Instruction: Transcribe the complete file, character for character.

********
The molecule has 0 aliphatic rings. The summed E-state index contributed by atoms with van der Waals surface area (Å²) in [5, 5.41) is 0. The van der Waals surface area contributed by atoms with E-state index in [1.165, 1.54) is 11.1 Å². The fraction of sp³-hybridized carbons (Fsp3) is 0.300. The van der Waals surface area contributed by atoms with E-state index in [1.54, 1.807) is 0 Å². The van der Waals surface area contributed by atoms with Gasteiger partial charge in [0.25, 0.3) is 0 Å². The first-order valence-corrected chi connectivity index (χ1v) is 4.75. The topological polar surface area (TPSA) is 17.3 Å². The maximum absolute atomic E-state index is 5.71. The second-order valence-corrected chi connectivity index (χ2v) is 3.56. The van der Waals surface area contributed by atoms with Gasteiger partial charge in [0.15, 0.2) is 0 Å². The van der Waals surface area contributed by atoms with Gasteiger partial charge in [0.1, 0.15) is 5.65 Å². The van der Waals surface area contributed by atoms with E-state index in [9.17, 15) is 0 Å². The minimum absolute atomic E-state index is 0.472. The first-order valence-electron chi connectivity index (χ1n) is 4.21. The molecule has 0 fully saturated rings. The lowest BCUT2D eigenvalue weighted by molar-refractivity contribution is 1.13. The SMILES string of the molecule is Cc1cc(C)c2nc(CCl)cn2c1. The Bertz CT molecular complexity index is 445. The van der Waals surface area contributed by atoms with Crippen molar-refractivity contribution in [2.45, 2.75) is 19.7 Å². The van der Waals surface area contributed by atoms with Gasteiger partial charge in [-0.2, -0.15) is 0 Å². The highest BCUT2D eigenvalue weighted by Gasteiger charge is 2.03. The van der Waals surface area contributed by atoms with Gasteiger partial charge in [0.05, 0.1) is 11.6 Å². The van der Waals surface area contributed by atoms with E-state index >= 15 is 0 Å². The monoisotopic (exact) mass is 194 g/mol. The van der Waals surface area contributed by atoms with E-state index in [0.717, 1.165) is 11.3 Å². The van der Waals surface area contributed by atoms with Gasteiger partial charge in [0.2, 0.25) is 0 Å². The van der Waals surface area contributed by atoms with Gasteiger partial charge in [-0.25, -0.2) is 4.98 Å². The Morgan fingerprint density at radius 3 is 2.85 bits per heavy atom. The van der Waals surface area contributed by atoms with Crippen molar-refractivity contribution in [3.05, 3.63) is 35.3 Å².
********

The molecule has 0 aliphatic rings. The summed E-state index contributed by atoms with van der Waals surface area (Å²) in [5, 5.41) is 0. The van der Waals surface area contributed by atoms with E-state index in [1.165, 1.54) is 11.1 Å². The fraction of sp³-hybridized carbons (Fsp3) is 0.300. The van der Waals surface area contributed by atoms with E-state index in [1.54, 1.807) is 0 Å². The van der Waals surface area contributed by atoms with Gasteiger partial charge in [0.25, 0.3) is 0 Å². The first-order valence-corrected chi connectivity index (χ1v) is 4.75. The topological polar surface area (TPSA) is 17.3 Å². The maximum absolute atomic E-state index is 5.71. The second-order valence-corrected chi connectivity index (χ2v) is 3.56. The van der Waals surface area contributed by atoms with Gasteiger partial charge in [0.15, 0.2) is 0 Å². The van der Waals surface area contributed by atoms with Gasteiger partial charge in [0.1, 0.15) is 5.65 Å². The van der Waals surface area contributed by atoms with E-state index in [9.17, 15) is 0 Å². The minimum absolute atomic E-state index is 0.472. The first-order valence-electron chi connectivity index (χ1n) is 4.21. The molecule has 0 fully saturated rings. The lowest BCUT2D eigenvalue weighted by molar-refractivity contribution is 1.13. The SMILES string of the molecule is Cc1cc(C)c2nc(CCl)cn2c1. The Bertz CT molecular complexity index is 445. The van der Waals surface area contributed by atoms with Crippen molar-refractivity contribution in [2.45, 2.75) is 19.7 Å². The van der Waals surface area contributed by atoms with Gasteiger partial charge in [-0.2, -0.15) is 0 Å². The highest BCUT2D eigenvalue weighted by Gasteiger charge is 2.03. The van der Waals surface area contributed by atoms with Gasteiger partial charge in [0.05, 0.1) is 11.6 Å². The van der Waals surface area contributed by atoms with E-state index >= 15 is 0 Å². The monoisotopic (exact) mass is 194 g/mol. The van der Waals surface area contributed by atoms with E-state index in [0.717, 1.165) is 11.3 Å². The van der Waals surface area contributed by atoms with Gasteiger partial charge in [0.2, 0.25) is 0 Å². The van der Waals surface area contributed by atoms with Gasteiger partial charge in [-0.25, -0.2) is 4.98 Å². The Morgan fingerprint density at radius 3 is 2.85 bits per heavy atom. The van der Waals surface area contributed by atoms with Crippen molar-refractivity contribution in [3.05, 3.63) is 35.3 Å².